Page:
"A soldier all of his adult life, and a war hero as well, ltzhak Rabin reveals in this reading the complexities of Israeli politics and the contradictions within a military man who sought peace." The characterization of Rabin simply as “a military man who sought peace” is simplistic. Although Rabin indeed sought peace, he was clear that he would not agree to ‘peace at any price’. Evidence suggests that Rabin regarded the Oslo process as a necessary experiment and a last-ditch effort for peace. Many historians believe that the Palestinian reaction to Oslo - an intensification of terror activities - would have resulted in a change to Israel’s tactics had Rabin survived.
"In this blunt speech to the Israeli Knesset, or parliament, he laid out reasons why he thought the time had come to end the conflict between Jews and Palestinians. From 1974 through 1977 he served as prime minister, gaining a reputation as a hard-liner. Later he again served as prime minister, bringing his government into the Oslo peace process. For achieving this agreement, Rabin, along with Yasir Arafat and Israel's foreign minister Shimon Peres, received the Noble Peace Prize." The book's analysis implies that the 1994-1995 agreements between Israel and the PLO, known as the ‘Oslo Accords’, was a great achievement. There is no mention of the fact that twenty-five years later, the Oslo Accords are widely considered to be a dismal failure responsible for the deaths of thousands of innocent Israeli men, women, and children.
"After making peace with Jordan, he [Rabin] reached a further agreement with the Palestinians in October, 1995, which projected Israeli withdrawal from seven additional Palestinian towns on the West Bank. He also called for holding elections for a Palestinian Legislative Council, which took place on January 20, 1996, when Arafat was elected resident of the Palestinian Authority." The book's analysis implies that the P.A. elections were a great achievement. They are not. The fact is that the President is not chosen by citizens, but by the Palestinian Central Council, is not mentioned, nor is the fact that there are no, and never have been, effective term limits on the office. The first President, Yassir Arafat, served for over 15 years until his death in 2004. Mahmoud Abbas, the current P.A. President, has been in office for 16 years. Both Presidents are widely regarded as corrupt, reportedly amassing millions of dollars from state coffers. None of this is mentioned in the book. Neither are the dozens of terror attacks on Israeli citizens emanating from Palestinian territory, under the reign of both residents, that resulted in the creation of a security fence, restrictions on travel for both Israelis and Palestinian Arabs, and renewed incursions into Arab towns.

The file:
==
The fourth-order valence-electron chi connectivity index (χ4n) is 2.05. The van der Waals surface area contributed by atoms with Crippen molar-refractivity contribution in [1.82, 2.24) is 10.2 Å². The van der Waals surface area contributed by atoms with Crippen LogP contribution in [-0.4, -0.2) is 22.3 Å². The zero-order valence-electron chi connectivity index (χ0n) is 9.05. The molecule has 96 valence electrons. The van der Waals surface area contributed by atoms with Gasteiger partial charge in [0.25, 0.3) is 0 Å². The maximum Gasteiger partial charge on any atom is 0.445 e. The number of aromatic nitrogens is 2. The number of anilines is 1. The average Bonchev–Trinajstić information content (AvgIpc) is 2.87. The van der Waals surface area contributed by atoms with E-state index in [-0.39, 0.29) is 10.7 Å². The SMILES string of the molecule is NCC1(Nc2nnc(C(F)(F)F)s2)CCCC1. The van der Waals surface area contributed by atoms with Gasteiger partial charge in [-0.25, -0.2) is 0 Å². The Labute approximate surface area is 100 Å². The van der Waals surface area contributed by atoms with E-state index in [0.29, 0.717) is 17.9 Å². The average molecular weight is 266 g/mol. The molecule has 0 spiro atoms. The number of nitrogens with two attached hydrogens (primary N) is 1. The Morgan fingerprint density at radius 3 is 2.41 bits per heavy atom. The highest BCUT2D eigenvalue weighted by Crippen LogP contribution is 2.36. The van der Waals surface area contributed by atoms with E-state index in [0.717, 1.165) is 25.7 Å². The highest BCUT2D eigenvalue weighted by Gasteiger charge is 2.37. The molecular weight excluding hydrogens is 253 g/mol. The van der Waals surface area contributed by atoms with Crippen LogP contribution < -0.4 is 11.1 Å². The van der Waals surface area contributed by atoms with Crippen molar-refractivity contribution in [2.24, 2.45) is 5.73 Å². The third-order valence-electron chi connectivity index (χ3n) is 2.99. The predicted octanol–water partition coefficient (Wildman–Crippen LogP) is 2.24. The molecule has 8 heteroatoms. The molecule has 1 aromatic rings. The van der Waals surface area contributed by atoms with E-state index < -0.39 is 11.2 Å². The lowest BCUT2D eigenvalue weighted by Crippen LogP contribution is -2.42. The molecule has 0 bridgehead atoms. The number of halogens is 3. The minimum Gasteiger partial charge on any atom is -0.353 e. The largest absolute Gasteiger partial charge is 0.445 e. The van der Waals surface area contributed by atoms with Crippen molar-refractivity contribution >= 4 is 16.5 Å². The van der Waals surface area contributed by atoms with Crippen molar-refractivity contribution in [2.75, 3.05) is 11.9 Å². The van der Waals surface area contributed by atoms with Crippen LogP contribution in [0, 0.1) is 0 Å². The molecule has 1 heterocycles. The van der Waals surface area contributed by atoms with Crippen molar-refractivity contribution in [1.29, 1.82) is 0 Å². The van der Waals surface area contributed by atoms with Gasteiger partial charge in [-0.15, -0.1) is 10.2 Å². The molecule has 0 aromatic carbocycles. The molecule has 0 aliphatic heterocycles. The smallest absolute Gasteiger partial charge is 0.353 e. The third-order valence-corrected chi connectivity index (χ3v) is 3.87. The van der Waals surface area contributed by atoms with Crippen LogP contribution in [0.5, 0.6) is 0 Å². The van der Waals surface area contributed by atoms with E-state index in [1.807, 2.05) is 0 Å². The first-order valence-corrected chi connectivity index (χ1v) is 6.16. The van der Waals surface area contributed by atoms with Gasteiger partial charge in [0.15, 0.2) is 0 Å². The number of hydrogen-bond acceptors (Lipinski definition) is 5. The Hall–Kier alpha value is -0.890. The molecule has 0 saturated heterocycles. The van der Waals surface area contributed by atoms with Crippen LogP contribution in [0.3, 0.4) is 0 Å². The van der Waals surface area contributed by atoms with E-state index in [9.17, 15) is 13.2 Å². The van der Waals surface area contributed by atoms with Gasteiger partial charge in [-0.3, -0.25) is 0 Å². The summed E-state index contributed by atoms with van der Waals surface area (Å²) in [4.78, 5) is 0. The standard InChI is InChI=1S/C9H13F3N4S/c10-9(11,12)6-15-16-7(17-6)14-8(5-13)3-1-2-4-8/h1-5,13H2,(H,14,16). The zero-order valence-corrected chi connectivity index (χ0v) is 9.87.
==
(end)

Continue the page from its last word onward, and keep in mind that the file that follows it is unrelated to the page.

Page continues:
"Rabin's assassination by an Israeli fanatic occurred just after a November 1995 peace rally in Tel Aviv." Unmentioned is the last twenty years of Israeli history, including the withdrawal from Gaza and subsequent missile attacks, planned terror attacks via tunnels designed to murder thousands of Israelis, and other indications that have caused many to believe that the ‘peace process’ has failed.